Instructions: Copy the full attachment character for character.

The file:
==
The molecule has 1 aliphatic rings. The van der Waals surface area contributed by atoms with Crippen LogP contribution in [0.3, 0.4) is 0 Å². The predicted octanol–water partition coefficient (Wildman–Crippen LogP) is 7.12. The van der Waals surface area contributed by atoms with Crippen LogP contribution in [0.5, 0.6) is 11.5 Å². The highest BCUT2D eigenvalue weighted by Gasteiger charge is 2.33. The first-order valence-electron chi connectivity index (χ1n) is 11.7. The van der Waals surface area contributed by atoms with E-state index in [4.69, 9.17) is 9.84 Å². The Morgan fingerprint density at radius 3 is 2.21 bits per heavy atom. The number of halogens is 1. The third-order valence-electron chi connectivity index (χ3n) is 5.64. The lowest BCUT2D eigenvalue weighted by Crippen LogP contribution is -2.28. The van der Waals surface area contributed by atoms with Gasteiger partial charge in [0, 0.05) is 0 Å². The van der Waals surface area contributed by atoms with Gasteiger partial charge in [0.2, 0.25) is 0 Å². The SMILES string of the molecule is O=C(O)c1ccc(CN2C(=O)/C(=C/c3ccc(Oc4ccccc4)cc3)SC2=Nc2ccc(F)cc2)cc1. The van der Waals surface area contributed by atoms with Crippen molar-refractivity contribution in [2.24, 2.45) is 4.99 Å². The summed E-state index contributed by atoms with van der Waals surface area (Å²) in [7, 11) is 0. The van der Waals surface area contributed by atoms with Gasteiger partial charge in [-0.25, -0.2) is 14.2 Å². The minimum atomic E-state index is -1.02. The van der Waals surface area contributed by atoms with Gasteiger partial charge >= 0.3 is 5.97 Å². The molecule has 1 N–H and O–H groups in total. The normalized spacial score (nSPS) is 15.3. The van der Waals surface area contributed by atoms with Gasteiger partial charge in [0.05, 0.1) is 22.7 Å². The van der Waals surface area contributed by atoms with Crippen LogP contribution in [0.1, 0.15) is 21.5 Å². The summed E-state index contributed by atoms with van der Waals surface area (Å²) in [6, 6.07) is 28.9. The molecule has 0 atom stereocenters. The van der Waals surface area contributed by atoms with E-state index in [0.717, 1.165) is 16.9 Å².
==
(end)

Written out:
The molecule has 1 aliphatic rings. The van der Waals surface area contributed by atoms with Crippen LogP contribution in [0.3, 0.4) is 0 Å². The predicted octanol–water partition coefficient (Wildman–Crippen LogP) is 7.12. The van der Waals surface area contributed by atoms with Crippen LogP contribution in [0.5, 0.6) is 11.5 Å². The highest BCUT2D eigenvalue weighted by Gasteiger charge is 2.33. The first-order valence-electron chi connectivity index (χ1n) is 11.7. The van der Waals surface area contributed by atoms with E-state index in [4.69, 9.17) is 9.84 Å². The Morgan fingerprint density at radius 3 is 2.21 bits per heavy atom. The number of halogens is 1. The third-order valence-electron chi connectivity index (χ3n) is 5.64. The lowest BCUT2D eigenvalue weighted by Crippen LogP contribution is -2.28. The van der Waals surface area contributed by atoms with Gasteiger partial charge in [0, 0.05) is 0 Å². The van der Waals surface area contributed by atoms with Gasteiger partial charge in [0.2, 0.25) is 0 Å². The SMILES string of the molecule is O=C(O)c1ccc(CN2C(=O)/C(=C/c3ccc(Oc4ccccc4)cc3)SC2=Nc2ccc(F)cc2)cc1. The van der Waals surface area contributed by atoms with Crippen molar-refractivity contribution in [2.24, 2.45) is 4.99 Å². The summed E-state index contributed by atoms with van der Waals surface area (Å²) in [7, 11) is 0. The van der Waals surface area contributed by atoms with Gasteiger partial charge in [-0.25, -0.2) is 14.2 Å². The minimum atomic E-state index is -1.02. The van der Waals surface area contributed by atoms with Gasteiger partial charge >= 0.3 is 5.97 Å². The molecule has 1 N–H and O–H groups in total. The normalized spacial score (nSPS) is 15.3. The van der Waals surface area contributed by atoms with Gasteiger partial charge in [0.05, 0.1) is 22.7 Å². The van der Waals surface area contributed by atoms with Crippen LogP contribution in [0.1, 0.15) is 21.5 Å². The summed E-state index contributed by atoms with van der Waals surface area (Å²) in [6, 6.07) is 28.9. The molecule has 0 atom stereocenters. The van der Waals surface area contributed by atoms with E-state index in [0.717, 1.165) is 16.9 Å².